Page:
Electricity prices going up 4% as of Monday

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Electricity prices going up 4% as of Monday


The government has decided to raise electricity bills an average of 4 percent starting Monday in fear of a major energy shortage as power demand continues to surge during an unusually cold winter.

“Considering the tight electricity supply in the winter months, we have decided to raise the prices by the minimum essential rate,” the Ministry of Knowledge Economy said in a statement released yesterday.

It emphasized the hike is mostly on industrial use, not household consumption. Rates for industrial use will rise by an average of 4.4 percent while for homeowners the bills will be up an average of 2 percent.

Electricity rates for small and medium businesses will go up 3.5 percent and for agricultural use the hike will be 3 percent.

The government expects higher payments to help the country avoid power shortages or even blackouts as demand rises and the level of electricity reserve falls. The ministry estimated that electricity demand will fall by around 750,000 kilowatts during peak hours between 11 a.m. and noon and 5 p.m. and 7 p.m. as a result of higher bills.

In the last two years the government has raised electricity bills four times including yesterday’s decision. The last was in August 2011 when the government raised bills an average of 4.9 percent. In 2011 the government raised bills twice, by 3.9 percent in August and 4.5 percent in December.

The state-run Korea Electric Power Corporation (Kepco) has wanted the government to raise the electricity bill because the company has suffered chronic losses since 2008. Between 2008 and 2011, Kepco saw 8 trillion won ($7.5 billion) in losses.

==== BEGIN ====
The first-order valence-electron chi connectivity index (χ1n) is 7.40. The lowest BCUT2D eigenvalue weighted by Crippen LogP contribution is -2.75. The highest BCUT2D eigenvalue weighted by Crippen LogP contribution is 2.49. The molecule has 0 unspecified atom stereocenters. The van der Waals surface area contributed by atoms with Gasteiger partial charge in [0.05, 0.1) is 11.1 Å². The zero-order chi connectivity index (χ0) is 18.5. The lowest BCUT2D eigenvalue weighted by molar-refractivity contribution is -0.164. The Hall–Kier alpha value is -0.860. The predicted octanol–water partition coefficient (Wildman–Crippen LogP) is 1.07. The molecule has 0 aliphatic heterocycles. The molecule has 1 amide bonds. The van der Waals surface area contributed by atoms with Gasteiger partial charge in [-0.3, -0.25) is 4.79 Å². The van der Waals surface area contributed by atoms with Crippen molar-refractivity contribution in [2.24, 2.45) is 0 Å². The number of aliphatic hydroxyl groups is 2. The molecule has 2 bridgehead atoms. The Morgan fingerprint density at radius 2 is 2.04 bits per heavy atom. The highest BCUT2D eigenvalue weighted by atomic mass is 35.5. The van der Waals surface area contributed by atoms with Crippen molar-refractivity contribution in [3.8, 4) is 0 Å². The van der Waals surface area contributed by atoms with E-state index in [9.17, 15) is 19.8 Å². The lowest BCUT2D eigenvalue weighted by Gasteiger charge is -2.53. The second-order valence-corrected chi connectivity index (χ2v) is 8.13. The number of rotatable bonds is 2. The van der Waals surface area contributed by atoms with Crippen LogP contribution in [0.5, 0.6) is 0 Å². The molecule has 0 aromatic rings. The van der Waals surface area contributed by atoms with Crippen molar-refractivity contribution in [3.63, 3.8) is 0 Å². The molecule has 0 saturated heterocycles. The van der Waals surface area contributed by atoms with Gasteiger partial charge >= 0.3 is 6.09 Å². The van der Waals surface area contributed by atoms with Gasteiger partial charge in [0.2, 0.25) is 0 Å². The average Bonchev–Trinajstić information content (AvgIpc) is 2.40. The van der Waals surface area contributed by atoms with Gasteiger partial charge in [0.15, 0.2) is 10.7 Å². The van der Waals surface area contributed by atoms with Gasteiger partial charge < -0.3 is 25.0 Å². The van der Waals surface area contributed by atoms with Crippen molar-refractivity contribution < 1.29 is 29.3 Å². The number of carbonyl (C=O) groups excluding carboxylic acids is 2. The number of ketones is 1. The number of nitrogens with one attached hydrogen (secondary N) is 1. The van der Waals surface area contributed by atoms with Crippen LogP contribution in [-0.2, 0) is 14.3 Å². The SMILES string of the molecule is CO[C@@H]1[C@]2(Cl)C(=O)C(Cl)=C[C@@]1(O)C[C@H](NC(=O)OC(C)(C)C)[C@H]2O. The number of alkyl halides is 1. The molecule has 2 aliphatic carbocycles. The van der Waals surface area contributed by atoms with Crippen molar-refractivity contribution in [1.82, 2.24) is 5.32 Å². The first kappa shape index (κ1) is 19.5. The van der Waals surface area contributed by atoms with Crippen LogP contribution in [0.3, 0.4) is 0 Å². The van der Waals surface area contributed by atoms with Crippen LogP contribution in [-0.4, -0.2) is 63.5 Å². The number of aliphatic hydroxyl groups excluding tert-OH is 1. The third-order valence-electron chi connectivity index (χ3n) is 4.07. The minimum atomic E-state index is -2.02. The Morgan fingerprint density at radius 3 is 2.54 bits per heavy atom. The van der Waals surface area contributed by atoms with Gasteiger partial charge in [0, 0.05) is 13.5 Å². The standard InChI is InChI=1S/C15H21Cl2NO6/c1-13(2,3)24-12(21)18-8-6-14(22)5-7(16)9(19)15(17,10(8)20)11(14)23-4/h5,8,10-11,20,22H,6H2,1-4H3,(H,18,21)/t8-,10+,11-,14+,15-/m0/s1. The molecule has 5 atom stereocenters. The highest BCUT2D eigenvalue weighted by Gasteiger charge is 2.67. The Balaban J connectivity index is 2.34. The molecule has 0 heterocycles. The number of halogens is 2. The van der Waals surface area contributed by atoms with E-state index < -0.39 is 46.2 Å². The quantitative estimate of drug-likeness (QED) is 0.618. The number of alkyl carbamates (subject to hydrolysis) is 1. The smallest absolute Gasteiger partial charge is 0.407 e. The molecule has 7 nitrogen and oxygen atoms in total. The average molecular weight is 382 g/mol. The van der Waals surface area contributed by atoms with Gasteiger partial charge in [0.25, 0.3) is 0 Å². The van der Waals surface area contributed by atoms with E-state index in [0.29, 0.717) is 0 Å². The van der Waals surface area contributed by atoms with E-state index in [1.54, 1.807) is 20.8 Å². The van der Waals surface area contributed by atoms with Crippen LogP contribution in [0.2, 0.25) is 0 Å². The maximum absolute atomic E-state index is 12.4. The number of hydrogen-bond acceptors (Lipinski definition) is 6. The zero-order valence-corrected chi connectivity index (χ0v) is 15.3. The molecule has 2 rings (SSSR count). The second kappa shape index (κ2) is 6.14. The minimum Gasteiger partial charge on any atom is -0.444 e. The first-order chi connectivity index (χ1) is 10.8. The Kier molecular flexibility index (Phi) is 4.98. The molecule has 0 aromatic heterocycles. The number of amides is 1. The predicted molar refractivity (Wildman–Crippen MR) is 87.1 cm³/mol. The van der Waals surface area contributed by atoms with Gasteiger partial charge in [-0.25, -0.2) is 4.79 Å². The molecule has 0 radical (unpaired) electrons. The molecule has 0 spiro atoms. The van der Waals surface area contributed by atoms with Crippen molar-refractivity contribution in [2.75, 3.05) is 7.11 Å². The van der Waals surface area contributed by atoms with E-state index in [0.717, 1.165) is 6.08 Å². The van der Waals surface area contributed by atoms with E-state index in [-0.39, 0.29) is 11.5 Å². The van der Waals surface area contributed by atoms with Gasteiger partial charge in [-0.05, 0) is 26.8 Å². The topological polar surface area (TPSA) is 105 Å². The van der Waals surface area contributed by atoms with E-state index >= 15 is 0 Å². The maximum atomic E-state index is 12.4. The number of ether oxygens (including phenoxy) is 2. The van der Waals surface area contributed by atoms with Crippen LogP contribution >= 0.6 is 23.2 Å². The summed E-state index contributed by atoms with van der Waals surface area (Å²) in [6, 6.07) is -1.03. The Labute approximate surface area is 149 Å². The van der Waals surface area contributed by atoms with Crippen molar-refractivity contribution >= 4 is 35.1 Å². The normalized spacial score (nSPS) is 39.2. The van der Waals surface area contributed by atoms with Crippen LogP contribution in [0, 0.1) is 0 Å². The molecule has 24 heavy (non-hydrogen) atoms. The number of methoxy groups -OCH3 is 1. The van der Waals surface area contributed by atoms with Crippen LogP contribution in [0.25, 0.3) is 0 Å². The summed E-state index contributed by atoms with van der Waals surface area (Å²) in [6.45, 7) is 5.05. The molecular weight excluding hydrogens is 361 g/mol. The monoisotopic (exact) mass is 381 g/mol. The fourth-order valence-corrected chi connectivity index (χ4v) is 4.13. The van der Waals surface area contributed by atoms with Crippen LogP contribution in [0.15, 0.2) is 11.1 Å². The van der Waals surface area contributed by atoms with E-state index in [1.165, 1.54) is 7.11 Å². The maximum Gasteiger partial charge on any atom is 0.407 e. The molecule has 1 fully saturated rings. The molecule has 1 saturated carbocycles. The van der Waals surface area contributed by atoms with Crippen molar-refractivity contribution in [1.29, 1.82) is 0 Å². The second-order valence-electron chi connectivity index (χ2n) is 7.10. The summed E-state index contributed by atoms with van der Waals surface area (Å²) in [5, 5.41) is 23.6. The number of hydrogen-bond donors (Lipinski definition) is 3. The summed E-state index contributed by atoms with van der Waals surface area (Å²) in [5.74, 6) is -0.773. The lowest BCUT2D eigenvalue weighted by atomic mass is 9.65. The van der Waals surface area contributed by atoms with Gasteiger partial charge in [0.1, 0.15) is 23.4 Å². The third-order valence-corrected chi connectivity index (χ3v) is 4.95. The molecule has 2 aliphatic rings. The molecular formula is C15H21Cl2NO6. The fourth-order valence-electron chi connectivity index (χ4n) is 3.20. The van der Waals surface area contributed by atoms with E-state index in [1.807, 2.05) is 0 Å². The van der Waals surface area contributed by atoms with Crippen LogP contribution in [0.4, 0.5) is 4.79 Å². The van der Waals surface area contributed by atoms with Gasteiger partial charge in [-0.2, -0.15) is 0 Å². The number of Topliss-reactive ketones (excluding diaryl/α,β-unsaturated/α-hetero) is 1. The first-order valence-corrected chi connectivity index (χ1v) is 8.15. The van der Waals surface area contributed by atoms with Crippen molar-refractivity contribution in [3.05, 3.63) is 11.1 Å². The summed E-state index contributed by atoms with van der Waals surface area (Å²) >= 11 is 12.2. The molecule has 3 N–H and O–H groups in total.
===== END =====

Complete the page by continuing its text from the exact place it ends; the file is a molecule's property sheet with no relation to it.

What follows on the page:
Kepco argued the only way to prevent a nationwide blackout like one in 2011 was higher rates.

Until now the government has been skittish about raising electricity rates because it wanted to keep inflation between 2 and 4 percent. The government also argued that raising rates would hurt manufacturers that consume large amounts of energy like automakers and steel companies.

In addition, legislative elections were held last April and a presidential election was held last month.

Because of the hike, the government expects consumer prices to increase 0.04 percentage point while companies’ manufacturing costs will be up 0.05 percentage point.

Meanwhile, the Korea Development Institute (KDI), a state-run think tank, accused the current administration of failing to enhance the energy industry’s competitiveness.

It said chronic power shortages result from abusing the state-run power company to serve political goals rather than allowing it to become efficient.

The KDI report argued that under the current system, Kepco monopolizes the trading of electricity generated from energy affiliates. The think tank said this system should allow the affiliates to sell energy to create competition.

“Effective competition has not been found in the electricity market as the market trade system suffers some structural problems,” said Nam Il-chong, who wrote report. “Failure to implement competitive policies on the state-run corporations has led to frequent energy crises in the past couple years.”

The International Energy Agency (IEA) in November advised Korea to reform its electricity market to stop the monopoly. Maria van der Hoeven, executive director at the IEA said the monopoly is going to put Korea in a difficult situation for stabilizing its energy industry, in a meeting that was held in the same month she met with Knowledge Economy Minister Hong Suk-woo.

By Lee Sun-min [summerlee@joongang.co.kr]

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